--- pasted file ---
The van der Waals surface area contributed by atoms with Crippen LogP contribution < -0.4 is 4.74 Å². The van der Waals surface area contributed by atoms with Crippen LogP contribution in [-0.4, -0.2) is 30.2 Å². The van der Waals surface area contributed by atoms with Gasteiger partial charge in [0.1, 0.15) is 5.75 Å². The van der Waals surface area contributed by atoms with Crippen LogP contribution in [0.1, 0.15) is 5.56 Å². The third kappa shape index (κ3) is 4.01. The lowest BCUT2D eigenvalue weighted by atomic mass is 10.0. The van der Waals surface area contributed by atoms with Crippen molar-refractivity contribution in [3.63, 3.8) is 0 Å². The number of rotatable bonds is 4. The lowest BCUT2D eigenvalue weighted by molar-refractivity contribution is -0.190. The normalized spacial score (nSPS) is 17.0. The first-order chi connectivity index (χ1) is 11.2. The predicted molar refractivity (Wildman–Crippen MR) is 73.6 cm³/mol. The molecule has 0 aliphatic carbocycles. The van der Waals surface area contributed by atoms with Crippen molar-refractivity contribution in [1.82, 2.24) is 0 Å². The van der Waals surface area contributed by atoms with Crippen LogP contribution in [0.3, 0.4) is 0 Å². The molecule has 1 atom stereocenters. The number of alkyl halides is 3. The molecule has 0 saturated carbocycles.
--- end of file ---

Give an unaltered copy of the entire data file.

The van der Waals surface area contributed by atoms with Crippen LogP contribution < -0.4 is 4.74 Å². The van der Waals surface area contributed by atoms with Crippen LogP contribution in [-0.4, -0.2) is 30.2 Å². The van der Waals surface area contributed by atoms with Gasteiger partial charge in [0.1, 0.15) is 5.75 Å². The van der Waals surface area contributed by atoms with Crippen LogP contribution in [0.1, 0.15) is 5.56 Å². The third kappa shape index (κ3) is 4.01. The lowest BCUT2D eigenvalue weighted by atomic mass is 10.0. The van der Waals surface area contributed by atoms with Crippen molar-refractivity contribution in [3.63, 3.8) is 0 Å². The number of rotatable bonds is 4. The lowest BCUT2D eigenvalue weighted by molar-refractivity contribution is -0.190. The normalized spacial score (nSPS) is 17.0. The first-order chi connectivity index (χ1) is 11.2. The predicted molar refractivity (Wildman–Crippen MR) is 73.6 cm³/mol. The molecule has 0 aliphatic carbocycles. The van der Waals surface area contributed by atoms with Crippen molar-refractivity contribution in [1.82, 2.24) is 0 Å². The van der Waals surface area contributed by atoms with Crippen LogP contribution in [0.3, 0.4) is 0 Å². The molecule has 1 atom stereocenters. The number of alkyl halides is 3. The molecule has 0 saturated carbocycles.